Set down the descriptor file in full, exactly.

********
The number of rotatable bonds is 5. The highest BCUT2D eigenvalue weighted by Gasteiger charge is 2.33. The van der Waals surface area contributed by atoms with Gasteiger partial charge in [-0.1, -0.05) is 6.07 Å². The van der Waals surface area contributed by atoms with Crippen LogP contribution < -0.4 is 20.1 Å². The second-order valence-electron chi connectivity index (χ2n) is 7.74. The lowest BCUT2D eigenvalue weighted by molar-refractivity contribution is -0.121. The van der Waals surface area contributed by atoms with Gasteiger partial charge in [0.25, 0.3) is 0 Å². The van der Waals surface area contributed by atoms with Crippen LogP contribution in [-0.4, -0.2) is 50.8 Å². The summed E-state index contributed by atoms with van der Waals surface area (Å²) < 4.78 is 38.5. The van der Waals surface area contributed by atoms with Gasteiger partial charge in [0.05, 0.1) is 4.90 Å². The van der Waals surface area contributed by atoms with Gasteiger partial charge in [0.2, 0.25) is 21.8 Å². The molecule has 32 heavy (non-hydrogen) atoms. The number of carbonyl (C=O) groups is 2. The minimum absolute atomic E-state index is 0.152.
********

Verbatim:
The number of rotatable bonds is 5. The highest BCUT2D eigenvalue weighted by Gasteiger charge is 2.33. The van der Waals surface area contributed by atoms with Gasteiger partial charge in [-0.1, -0.05) is 6.07 Å². The van der Waals surface area contributed by atoms with Crippen LogP contribution < -0.4 is 20.1 Å². The second-order valence-electron chi connectivity index (χ2n) is 7.74. The lowest BCUT2D eigenvalue weighted by molar-refractivity contribution is -0.121. The van der Waals surface area contributed by atoms with Gasteiger partial charge in [0.25, 0.3) is 0 Å². The van der Waals surface area contributed by atoms with Crippen LogP contribution in [-0.4, -0.2) is 50.8 Å². The summed E-state index contributed by atoms with van der Waals surface area (Å²) < 4.78 is 38.5. The van der Waals surface area contributed by atoms with Gasteiger partial charge in [0.05, 0.1) is 4.90 Å². The van der Waals surface area contributed by atoms with Gasteiger partial charge in [0.2, 0.25) is 21.8 Å². The molecule has 32 heavy (non-hydrogen) atoms. The number of carbonyl (C=O) groups is 2. The minimum absolute atomic E-state index is 0.152.